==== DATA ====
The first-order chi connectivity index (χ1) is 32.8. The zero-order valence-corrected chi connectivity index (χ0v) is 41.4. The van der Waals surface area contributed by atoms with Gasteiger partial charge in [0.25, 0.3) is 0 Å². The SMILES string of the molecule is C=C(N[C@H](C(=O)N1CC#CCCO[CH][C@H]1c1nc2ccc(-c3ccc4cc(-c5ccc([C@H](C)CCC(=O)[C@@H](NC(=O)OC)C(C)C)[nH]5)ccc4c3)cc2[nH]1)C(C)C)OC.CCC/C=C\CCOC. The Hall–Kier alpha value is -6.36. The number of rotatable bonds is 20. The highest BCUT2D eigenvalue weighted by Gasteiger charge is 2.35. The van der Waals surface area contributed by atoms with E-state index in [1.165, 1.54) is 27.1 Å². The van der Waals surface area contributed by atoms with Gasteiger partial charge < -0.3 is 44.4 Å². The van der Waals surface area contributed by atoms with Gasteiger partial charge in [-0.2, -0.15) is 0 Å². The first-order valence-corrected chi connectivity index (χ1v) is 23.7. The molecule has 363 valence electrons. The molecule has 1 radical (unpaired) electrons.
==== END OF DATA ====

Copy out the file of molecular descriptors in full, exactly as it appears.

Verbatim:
The first-order chi connectivity index (χ1) is 32.8. The zero-order valence-corrected chi connectivity index (χ0v) is 41.4. The van der Waals surface area contributed by atoms with Gasteiger partial charge in [0.25, 0.3) is 0 Å². The SMILES string of the molecule is C=C(N[C@H](C(=O)N1CC#CCCO[CH][C@H]1c1nc2ccc(-c3ccc4cc(-c5ccc([C@H](C)CCC(=O)[C@@H](NC(=O)OC)C(C)C)[nH]5)ccc4c3)cc2[nH]1)C(C)C)OC.CCC/C=C\CCOC. The Hall–Kier alpha value is -6.36. The number of rotatable bonds is 20. The highest BCUT2D eigenvalue weighted by Gasteiger charge is 2.35. The van der Waals surface area contributed by atoms with E-state index in [1.165, 1.54) is 27.1 Å². The van der Waals surface area contributed by atoms with Gasteiger partial charge < -0.3 is 44.4 Å². The van der Waals surface area contributed by atoms with Gasteiger partial charge in [-0.2, -0.15) is 0 Å². The first-order valence-corrected chi connectivity index (χ1v) is 23.7. The molecule has 363 valence electrons. The molecule has 1 radical (unpaired) electrons.